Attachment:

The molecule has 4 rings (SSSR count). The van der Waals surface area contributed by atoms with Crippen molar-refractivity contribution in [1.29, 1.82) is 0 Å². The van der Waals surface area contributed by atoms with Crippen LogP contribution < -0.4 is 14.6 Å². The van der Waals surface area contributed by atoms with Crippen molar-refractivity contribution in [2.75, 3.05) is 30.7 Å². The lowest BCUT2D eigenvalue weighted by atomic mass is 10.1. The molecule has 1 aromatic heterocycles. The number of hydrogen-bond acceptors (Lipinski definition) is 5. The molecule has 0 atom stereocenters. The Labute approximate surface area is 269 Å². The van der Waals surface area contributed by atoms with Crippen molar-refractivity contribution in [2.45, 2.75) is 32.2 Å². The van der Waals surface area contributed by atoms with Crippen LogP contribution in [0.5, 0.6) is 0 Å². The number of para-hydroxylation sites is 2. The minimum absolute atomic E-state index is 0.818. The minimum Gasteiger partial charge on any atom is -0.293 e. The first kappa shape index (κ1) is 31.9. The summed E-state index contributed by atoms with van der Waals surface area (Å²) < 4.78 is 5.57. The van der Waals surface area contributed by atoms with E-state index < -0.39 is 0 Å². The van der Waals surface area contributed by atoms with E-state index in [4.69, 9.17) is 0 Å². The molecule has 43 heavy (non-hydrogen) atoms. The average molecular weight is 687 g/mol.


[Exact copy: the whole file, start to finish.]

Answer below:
The molecule has 4 rings (SSSR count). The van der Waals surface area contributed by atoms with Crippen molar-refractivity contribution in [1.29, 1.82) is 0 Å². The van der Waals surface area contributed by atoms with Crippen LogP contribution < -0.4 is 14.6 Å². The van der Waals surface area contributed by atoms with Crippen molar-refractivity contribution in [2.75, 3.05) is 30.7 Å². The lowest BCUT2D eigenvalue weighted by atomic mass is 10.1. The molecule has 1 aromatic heterocycles. The number of hydrogen-bond acceptors (Lipinski definition) is 5. The molecule has 0 atom stereocenters. The Labute approximate surface area is 269 Å². The van der Waals surface area contributed by atoms with Crippen molar-refractivity contribution in [2.45, 2.75) is 32.2 Å². The van der Waals surface area contributed by atoms with Crippen LogP contribution in [0.5, 0.6) is 0 Å². The number of para-hydroxylation sites is 2. The minimum absolute atomic E-state index is 0.818. The minimum Gasteiger partial charge on any atom is -0.293 e. The first kappa shape index (κ1) is 31.9. The summed E-state index contributed by atoms with van der Waals surface area (Å²) < 4.78 is 5.57. The van der Waals surface area contributed by atoms with E-state index < -0.39 is 0 Å². The van der Waals surface area contributed by atoms with E-state index in [4.69, 9.17) is 0 Å². The molecule has 43 heavy (non-hydrogen) atoms. The average molecular weight is 687 g/mol.